Yesterday’s Men – Despite this brave new world approach in defence and attack, the ethos obviously failed to fully stretch to midfield where, for reasons that continue to escape my fragile mind, the mighty talents of Barry, Milner, Downing and Young were yet again given their bi-monthly chance to under whelm us all into tedium. To Ashley Young’s credit, he has at least conspired to gather a rather impressive goal tally, which – by the law of Crouch – entitles him to a prolonged presence. The others however continue to be considered as “still promising” or “settling in” despite for all intents and purposes being relative mainstays. Pearce qualified his exclusion of the good old boys (i.e. the mainstays we actually know are quite good, but getting on a bit) on the grounds that we all already know what they can do. Paradoxically, he continued to pick players who we’re all very well aware of what they can’t. This slightly schizophrenic approach was given an added dimension by the simultaneously indulgent and undermining inclusion of Steven Gerrard for 30 minutes. If giving new blood a chance was the aim, surely playing Welbeck and Sturridge together from the start would be more preferable than playing a knackered Gerrard for a token cap whilst very publicly giving the captaincy to someone else? Oh Psycho, to know your mind.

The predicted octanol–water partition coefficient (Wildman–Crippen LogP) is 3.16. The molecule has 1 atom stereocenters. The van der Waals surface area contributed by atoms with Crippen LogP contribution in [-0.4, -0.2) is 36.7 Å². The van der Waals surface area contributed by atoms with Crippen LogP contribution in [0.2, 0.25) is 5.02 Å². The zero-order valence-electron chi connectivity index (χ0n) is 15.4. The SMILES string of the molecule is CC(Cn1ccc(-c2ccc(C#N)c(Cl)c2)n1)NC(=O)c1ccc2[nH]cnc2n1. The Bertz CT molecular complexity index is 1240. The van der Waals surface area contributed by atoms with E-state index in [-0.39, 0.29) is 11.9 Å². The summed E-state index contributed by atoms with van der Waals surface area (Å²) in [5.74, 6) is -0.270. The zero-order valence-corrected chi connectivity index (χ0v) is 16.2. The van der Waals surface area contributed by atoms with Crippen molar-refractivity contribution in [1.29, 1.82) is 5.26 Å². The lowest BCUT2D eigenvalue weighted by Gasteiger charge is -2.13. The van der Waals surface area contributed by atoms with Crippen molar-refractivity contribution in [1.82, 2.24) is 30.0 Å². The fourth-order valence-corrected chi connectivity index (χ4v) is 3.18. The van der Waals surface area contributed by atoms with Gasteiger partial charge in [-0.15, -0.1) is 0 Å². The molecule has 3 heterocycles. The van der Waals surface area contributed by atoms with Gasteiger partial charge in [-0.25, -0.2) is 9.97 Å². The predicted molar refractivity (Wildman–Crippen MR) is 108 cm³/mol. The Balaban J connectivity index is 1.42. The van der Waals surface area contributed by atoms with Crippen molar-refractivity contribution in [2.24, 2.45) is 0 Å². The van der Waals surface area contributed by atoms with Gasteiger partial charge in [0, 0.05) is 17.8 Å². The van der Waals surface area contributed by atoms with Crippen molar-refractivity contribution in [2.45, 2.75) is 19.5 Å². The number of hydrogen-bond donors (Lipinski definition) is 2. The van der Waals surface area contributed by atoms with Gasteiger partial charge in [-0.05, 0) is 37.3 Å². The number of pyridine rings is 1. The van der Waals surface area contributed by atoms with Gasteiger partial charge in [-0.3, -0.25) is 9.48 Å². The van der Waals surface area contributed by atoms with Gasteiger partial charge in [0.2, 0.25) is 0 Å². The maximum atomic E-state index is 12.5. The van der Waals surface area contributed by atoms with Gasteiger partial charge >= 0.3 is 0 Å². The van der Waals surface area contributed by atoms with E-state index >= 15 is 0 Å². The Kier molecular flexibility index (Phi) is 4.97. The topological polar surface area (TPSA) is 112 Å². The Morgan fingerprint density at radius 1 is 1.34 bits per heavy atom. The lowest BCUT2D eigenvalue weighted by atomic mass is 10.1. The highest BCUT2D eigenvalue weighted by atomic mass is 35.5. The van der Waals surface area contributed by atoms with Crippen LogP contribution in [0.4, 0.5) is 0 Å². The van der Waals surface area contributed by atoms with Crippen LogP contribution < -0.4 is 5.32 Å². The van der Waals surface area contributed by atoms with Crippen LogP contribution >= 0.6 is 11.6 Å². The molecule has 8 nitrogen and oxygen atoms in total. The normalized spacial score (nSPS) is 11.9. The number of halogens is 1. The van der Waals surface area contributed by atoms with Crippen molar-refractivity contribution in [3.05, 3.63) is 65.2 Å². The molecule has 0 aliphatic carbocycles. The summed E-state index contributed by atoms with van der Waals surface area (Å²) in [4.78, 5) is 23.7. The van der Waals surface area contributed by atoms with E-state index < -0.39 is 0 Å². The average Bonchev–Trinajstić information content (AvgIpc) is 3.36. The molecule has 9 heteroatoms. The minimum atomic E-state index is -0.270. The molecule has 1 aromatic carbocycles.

Mind the Gap – Despite what was actually, despite my nit picking, quite a spirited performance, the one stark contrast at play was just how large the gap was from Holland’s impressive front three to anyone in England’s roster. Arjen Robben in particular did his best to ram home just what the difference was between some decent well meaning try-hards and a genuine world-class player. This despite the fact his first goal was aided by some of the best English defensive retreating since the American Civil War and the fact he continues to run like a ballerina trying not to step on a hot floor.